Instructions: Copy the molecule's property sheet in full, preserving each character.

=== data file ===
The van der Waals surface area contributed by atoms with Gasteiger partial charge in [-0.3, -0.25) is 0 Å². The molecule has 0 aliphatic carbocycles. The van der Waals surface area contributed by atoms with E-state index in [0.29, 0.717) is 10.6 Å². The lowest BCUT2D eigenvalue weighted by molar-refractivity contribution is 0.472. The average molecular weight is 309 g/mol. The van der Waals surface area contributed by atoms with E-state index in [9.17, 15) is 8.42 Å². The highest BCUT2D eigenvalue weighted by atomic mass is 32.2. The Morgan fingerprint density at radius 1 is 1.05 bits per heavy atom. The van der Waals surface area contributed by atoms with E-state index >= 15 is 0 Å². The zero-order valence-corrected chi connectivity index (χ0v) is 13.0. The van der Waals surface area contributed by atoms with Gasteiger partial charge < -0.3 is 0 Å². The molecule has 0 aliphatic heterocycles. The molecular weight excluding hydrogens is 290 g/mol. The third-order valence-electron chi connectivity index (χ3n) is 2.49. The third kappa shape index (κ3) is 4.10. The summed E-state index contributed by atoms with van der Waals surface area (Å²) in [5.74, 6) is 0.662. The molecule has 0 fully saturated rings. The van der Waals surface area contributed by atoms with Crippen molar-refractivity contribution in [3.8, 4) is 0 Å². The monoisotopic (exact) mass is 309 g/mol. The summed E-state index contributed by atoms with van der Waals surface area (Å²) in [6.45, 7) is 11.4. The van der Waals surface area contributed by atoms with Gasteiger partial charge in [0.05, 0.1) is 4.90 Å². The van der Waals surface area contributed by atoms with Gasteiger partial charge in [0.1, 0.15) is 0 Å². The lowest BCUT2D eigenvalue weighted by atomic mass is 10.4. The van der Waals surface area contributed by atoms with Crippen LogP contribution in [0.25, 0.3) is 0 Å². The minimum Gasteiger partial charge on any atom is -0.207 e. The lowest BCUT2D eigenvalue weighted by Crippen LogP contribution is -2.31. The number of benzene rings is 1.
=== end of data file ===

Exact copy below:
The van der Waals surface area contributed by atoms with Gasteiger partial charge in [-0.3, -0.25) is 0 Å². The molecule has 0 aliphatic carbocycles. The van der Waals surface area contributed by atoms with E-state index in [0.29, 0.717) is 10.6 Å². The lowest BCUT2D eigenvalue weighted by molar-refractivity contribution is 0.472. The average molecular weight is 309 g/mol. The van der Waals surface area contributed by atoms with E-state index in [9.17, 15) is 8.42 Å². The highest BCUT2D eigenvalue weighted by atomic mass is 32.2. The Morgan fingerprint density at radius 1 is 1.05 bits per heavy atom. The van der Waals surface area contributed by atoms with E-state index >= 15 is 0 Å². The zero-order valence-corrected chi connectivity index (χ0v) is 13.0. The van der Waals surface area contributed by atoms with Gasteiger partial charge < -0.3 is 0 Å². The molecule has 0 aliphatic heterocycles. The molecular weight excluding hydrogens is 290 g/mol. The third-order valence-electron chi connectivity index (χ3n) is 2.49. The third kappa shape index (κ3) is 4.10. The summed E-state index contributed by atoms with van der Waals surface area (Å²) in [5.74, 6) is 0.662. The molecule has 0 fully saturated rings. The van der Waals surface area contributed by atoms with Crippen molar-refractivity contribution in [3.8, 4) is 0 Å². The monoisotopic (exact) mass is 309 g/mol. The summed E-state index contributed by atoms with van der Waals surface area (Å²) in [6.45, 7) is 11.4. The van der Waals surface area contributed by atoms with Gasteiger partial charge in [0.05, 0.1) is 4.90 Å². The van der Waals surface area contributed by atoms with Gasteiger partial charge in [0.1, 0.15) is 0 Å². The lowest BCUT2D eigenvalue weighted by atomic mass is 10.4. The van der Waals surface area contributed by atoms with Crippen LogP contribution in [0.25, 0.3) is 0 Å². The minimum Gasteiger partial charge on any atom is -0.207 e. The lowest BCUT2D eigenvalue weighted by Crippen LogP contribution is -2.31. The number of benzene rings is 1.